Campus Circle, Aug 2008
By Jessica Koslow
Standing onstage at the Ford Amphitheatre on the evening of Sept. 15 for J.U.i.C.E.’s “Hip Hop Ya Don’t Stop!” Jam Session, I was overcome with awe, emotion and inspiration. To my left were Amy “Catfox” Campion of Antics Performance and Marissa Labog of One Step Ahead demonstrating breaking moves to several enthusiastic kids. Scatterbrain, J.U.i.C.E.’s music production coordinator and Nameless, its MC coordinator, were holding the mic, spitting while encouraging a handful of bashful bystanders to rhyme, too. B-girl Peppa and b-boy Barafuco of Outer Circle were stretching on the side, in attendance to show their support. Graffiti writers and turntablists were also on hand to impart their knowledge.
This night was just one event in a string of weeklies sponsored by J.U.i.C.E. (Justice Uniting in Creative Energy), a community organization focused on youth empowerment and education through the hip-hop arts.
Executive director Monica Delgado explains the mission of the seven-year-old non-profit. “We want to create a safe space for young people to come and engage in [hip-hop] arts. We encourage peer mentorships. The only rule is respect.”
On Oct. 4, J.U.i.C.E. and Amy “Catfox” Campion’s Antics Performance present “JUiCE Hip Hop Dance Festival,” a showcase of the best in L.A. hip-hop choreography of all street dance styles. A whirlwind of breaking, popping, locking, krumping, fusions of breaking and modern, hip-hop and jazz, the performances will be all across the board.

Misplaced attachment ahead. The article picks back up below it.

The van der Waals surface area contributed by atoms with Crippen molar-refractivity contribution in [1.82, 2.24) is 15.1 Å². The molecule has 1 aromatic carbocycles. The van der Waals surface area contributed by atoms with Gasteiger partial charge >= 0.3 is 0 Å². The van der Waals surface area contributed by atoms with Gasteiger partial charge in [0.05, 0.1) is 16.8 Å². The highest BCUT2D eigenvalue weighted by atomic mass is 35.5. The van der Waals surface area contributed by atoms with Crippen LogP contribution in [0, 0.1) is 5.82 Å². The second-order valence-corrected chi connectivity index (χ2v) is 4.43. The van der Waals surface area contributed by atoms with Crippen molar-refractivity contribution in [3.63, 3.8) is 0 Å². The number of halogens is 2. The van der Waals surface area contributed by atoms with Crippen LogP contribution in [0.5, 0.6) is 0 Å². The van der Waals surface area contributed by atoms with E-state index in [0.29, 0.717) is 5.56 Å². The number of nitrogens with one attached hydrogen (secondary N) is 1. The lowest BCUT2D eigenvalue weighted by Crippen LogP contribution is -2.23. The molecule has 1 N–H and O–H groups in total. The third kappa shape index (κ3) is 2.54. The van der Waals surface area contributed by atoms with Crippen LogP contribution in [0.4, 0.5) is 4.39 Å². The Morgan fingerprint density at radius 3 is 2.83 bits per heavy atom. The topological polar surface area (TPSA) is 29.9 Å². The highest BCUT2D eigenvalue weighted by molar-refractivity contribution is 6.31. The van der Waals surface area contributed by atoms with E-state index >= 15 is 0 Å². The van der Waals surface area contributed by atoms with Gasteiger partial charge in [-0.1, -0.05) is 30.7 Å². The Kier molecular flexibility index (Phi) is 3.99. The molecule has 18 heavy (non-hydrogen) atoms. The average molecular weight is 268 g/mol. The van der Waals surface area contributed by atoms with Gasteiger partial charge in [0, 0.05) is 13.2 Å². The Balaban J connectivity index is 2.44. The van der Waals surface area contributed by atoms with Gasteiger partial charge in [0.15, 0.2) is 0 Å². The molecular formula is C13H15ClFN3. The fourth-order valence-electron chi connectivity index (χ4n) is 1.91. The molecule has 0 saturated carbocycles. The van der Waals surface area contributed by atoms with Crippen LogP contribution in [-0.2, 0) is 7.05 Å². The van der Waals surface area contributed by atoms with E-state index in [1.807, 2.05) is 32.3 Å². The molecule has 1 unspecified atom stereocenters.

For Peppa and Barafuco, this is an opportunity to step outside of the box.
“We are hip-hop dancers,” starts Peppa, “but we’re going to be doing other forms of dance: salsa, swing, partner, popping, locking, breaking, top rocking.
“[Our piece] is going to be magical, imaginative,” she continues. “We’re going to let the audience use its imagination of where we come from and what’s really going on onstage and who we are.”
Some of the other companies featured will be Lux Aeterna and the Get Down Dolls.
This is the second year in a row that the Ford is presenting the J.U.i.C.E. festival. Last year, their debut, was an incredible success.
“Last year the Ford took a gamble on us,” states Campion. “Ford had never had hip-hop before and they were searching for younger audiences.”
With a second CD in the works and hopes to open its own 24-7 community center, J.U.i.C.E.is squeezing societal ills into an inspirational cypher and pouring out kids with hopeful, creative futures within their grasp.
“It’s great to see the metamorphosis of young people,” relays Nameless, “not just the skill level but it’s an organic form of mentorship by your peer. Healthy habits are encouraged.”
“JUiCE Hip Hop Dance Festival” will take place Oct. 4 at the Ford Amphitheatre, 2580 Cahuenga Blvd. East, Hollywood. 8 p.m. Tickets $25, students $5. For more information, visit fordamphitheater.org.